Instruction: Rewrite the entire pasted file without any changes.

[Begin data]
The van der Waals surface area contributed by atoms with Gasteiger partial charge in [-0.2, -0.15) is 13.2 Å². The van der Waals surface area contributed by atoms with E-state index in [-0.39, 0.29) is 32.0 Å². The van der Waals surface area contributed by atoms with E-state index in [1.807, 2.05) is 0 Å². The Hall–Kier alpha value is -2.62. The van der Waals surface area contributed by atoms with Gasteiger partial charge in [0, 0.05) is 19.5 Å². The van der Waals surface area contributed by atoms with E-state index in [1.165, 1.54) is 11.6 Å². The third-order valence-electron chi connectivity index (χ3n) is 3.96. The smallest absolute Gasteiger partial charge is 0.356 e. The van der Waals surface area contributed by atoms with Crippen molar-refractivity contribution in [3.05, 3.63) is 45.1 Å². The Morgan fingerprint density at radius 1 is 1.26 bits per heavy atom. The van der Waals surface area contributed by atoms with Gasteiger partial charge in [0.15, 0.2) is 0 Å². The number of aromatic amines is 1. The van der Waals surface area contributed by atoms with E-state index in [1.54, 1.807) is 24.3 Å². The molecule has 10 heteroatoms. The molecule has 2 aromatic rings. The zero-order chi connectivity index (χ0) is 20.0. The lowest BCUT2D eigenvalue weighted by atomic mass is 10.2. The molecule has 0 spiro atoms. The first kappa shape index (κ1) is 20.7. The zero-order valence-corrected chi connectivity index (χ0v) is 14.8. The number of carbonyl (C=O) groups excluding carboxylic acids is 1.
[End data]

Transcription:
The van der Waals surface area contributed by atoms with Gasteiger partial charge in [-0.2, -0.15) is 13.2 Å². The van der Waals surface area contributed by atoms with E-state index in [-0.39, 0.29) is 32.0 Å². The van der Waals surface area contributed by atoms with E-state index in [1.807, 2.05) is 0 Å². The Hall–Kier alpha value is -2.62. The van der Waals surface area contributed by atoms with Gasteiger partial charge in [0, 0.05) is 19.5 Å². The van der Waals surface area contributed by atoms with E-state index in [1.165, 1.54) is 11.6 Å². The third-order valence-electron chi connectivity index (χ3n) is 3.96. The smallest absolute Gasteiger partial charge is 0.356 e. The van der Waals surface area contributed by atoms with Crippen molar-refractivity contribution in [3.05, 3.63) is 45.1 Å². The Morgan fingerprint density at radius 1 is 1.26 bits per heavy atom. The van der Waals surface area contributed by atoms with Gasteiger partial charge in [0.15, 0.2) is 0 Å². The number of aromatic amines is 1. The van der Waals surface area contributed by atoms with E-state index in [1.54, 1.807) is 24.3 Å². The molecule has 10 heteroatoms. The molecule has 2 aromatic rings. The zero-order chi connectivity index (χ0) is 20.0. The lowest BCUT2D eigenvalue weighted by atomic mass is 10.2. The molecule has 0 spiro atoms. The first kappa shape index (κ1) is 20.7. The zero-order valence-corrected chi connectivity index (χ0v) is 14.8. The number of carbonyl (C=O) groups excluding carboxylic acids is 1.